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Richmond Officer Acquitted of Criminal Excessive Force Charges

Posted on Thursday, March 01, 2012 at 12:00PM
Posted by HARRY S. STERN

The Case and Arbitration

A Contra Costa County jury deliberated for a mere three hours before acquitting Richmond Police Officer Dedrick Riley of all criminal charges. The not-guilty verdicts on the two felony and two misdemeanor counts came in the wake of Arbitrator Fred Butler reversing Dedrick Riley’s termination and restoring all back pay and benefits last year after a lengthy arbitration. Dedrick Riley, a U.S. Army veteran, U.C. Davis biochemistry graduate and father of three, has been returned to duty.

The Incident

On March 7, 2009, Dedrick Riley’s sergeant assigned a trainee to ride with him. Although Officer Riley was not a Field Training Officer (FTO), the trainee’s FTO was not at work and the sergeant thought it would be a good opportunity for Officer Riley to gain experience. That request would affect Officer Riley’s and his family’s lives for the next three years.

As soon as they cleared lineup, Officer Riley told the recruit to drive to the intersection of South 3rd and Ohio Street. This section of Richmond is notorious for narcotics, prostitutes and violence. It is a rough section of a rough city.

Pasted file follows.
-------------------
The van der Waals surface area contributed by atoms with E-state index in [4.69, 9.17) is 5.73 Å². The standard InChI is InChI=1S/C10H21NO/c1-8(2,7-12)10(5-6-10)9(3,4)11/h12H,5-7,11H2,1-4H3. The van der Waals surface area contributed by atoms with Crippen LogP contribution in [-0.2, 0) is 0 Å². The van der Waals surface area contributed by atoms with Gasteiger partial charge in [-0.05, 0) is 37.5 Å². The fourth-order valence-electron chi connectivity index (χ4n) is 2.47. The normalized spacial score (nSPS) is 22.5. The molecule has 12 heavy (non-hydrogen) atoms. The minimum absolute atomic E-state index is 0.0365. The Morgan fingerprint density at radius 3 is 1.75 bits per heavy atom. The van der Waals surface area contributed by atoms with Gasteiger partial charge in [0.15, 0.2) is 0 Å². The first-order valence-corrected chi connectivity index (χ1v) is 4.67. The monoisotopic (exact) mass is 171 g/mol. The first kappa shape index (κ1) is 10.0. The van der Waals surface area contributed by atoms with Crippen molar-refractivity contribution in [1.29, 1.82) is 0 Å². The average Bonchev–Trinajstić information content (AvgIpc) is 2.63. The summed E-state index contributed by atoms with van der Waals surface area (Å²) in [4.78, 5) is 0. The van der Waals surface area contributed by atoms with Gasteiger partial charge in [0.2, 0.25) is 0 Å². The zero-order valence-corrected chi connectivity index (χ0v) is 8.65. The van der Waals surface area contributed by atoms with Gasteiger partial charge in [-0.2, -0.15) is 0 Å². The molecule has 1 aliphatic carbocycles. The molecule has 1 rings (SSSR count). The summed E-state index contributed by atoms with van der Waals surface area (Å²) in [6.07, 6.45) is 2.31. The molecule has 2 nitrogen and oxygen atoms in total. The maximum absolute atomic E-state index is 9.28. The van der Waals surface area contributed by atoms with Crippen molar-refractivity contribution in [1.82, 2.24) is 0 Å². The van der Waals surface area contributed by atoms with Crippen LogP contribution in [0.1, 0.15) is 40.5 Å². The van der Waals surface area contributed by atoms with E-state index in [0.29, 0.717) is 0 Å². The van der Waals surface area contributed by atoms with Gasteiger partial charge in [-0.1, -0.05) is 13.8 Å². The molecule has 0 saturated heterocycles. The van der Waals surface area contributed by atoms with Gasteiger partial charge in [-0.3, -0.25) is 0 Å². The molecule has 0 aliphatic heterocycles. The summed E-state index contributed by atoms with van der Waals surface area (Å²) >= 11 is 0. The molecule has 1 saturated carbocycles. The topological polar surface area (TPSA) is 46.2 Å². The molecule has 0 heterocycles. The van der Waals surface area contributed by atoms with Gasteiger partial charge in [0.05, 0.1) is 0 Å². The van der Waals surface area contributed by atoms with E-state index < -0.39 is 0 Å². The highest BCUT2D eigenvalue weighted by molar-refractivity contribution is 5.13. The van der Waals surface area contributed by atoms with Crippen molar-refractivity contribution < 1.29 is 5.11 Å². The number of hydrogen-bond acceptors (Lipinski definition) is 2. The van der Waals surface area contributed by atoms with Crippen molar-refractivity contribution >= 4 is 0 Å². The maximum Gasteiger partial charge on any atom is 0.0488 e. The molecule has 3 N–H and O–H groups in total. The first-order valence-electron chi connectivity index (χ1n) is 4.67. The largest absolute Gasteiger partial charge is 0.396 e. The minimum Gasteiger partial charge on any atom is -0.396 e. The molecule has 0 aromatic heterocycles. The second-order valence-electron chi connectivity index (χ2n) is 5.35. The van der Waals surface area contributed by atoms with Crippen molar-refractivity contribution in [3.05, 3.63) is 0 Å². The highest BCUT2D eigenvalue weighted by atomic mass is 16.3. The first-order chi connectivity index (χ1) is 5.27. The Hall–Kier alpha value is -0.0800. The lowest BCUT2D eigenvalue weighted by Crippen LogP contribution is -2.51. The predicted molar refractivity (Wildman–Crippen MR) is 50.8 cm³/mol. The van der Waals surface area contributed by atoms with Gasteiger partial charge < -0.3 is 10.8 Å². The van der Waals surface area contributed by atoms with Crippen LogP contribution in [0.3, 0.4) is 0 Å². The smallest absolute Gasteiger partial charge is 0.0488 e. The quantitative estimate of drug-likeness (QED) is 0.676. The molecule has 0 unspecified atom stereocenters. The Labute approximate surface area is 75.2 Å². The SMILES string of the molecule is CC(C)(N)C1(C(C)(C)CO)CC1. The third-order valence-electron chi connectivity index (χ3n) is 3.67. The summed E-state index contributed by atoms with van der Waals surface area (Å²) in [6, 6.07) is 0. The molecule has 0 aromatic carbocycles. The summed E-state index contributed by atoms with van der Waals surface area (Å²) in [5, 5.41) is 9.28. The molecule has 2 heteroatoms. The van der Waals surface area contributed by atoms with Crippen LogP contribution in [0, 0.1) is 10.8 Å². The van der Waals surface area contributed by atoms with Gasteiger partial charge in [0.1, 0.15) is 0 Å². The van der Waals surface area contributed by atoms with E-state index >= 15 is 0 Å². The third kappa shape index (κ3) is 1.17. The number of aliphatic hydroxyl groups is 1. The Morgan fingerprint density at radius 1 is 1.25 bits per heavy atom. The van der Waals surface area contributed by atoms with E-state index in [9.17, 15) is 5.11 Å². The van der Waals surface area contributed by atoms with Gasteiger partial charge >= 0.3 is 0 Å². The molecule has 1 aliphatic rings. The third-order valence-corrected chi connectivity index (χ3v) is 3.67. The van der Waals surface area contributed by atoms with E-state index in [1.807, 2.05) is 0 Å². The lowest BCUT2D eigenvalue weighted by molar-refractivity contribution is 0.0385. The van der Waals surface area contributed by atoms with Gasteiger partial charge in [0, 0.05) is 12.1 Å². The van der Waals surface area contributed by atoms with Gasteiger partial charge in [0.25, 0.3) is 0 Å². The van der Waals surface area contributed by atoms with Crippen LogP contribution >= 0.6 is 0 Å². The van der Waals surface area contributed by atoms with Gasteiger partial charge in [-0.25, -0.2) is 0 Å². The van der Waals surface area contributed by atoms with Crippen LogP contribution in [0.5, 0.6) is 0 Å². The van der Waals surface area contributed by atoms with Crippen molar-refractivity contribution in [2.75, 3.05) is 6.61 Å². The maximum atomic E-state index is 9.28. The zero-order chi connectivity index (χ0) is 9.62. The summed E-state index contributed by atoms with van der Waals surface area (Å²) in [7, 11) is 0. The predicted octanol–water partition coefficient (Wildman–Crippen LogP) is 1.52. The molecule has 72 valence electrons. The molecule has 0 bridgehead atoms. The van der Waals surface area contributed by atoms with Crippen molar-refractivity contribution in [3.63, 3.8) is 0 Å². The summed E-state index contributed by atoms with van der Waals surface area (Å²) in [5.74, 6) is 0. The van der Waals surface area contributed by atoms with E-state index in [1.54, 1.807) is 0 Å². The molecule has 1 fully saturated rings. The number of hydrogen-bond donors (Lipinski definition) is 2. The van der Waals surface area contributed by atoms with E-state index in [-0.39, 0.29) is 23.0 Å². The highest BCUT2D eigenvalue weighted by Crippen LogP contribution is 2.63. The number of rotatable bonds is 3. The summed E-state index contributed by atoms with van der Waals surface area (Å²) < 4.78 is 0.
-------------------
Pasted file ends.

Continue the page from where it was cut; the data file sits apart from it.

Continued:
Officer Riley immediately spotted a career criminal named Donald Stewart parked in a shadowy area. He told the recruit to stop the patrol car so that they could see what Stewart was doing. Officer Riley walked up to Stewart and started to ask him some basic questions. Stewart gave several unsatisfactory, misleading answers. Officer Riley noticed that Stewart was sweating even though it was a cool spring evening. Stewart seemed nervous and jittery.

Officer Riley asked Stewart to step out of the car so that he could continue the investigation. As Stewart stepped out, Officer Riley and the recruit saw that Stewart had been sitting on several chunks of crack cocaine. Officer Riley quickly handcuffed Stewart. Despite being restrained, Stewart stuck his right leg back into his car and began trying to crush the cocaine.

Officer Riley used a standard leg sweep to bring Stewart to the ground in order to stop him from destroying the evidence. However, Stewart was far from under control. Stewart began to loudly harangue Officer Riley and the recruit. The recruit attempted to hold Stewart on the ground while Officer Riley recovered the crack.

Unfortunately, the recruit was overmatched by the larger felon, who was likely high on a combination of crack, marijuana and alcohol. Stewart bucked the recruit off of him. Officer Riley quickly moved over to where the two were struggling. He grabbed Stewart, slapped him twice on the left side of his face as a distraction and was then able to corral Stewart. He placed Stewart in the back of the patrol car and continued to search for evidence.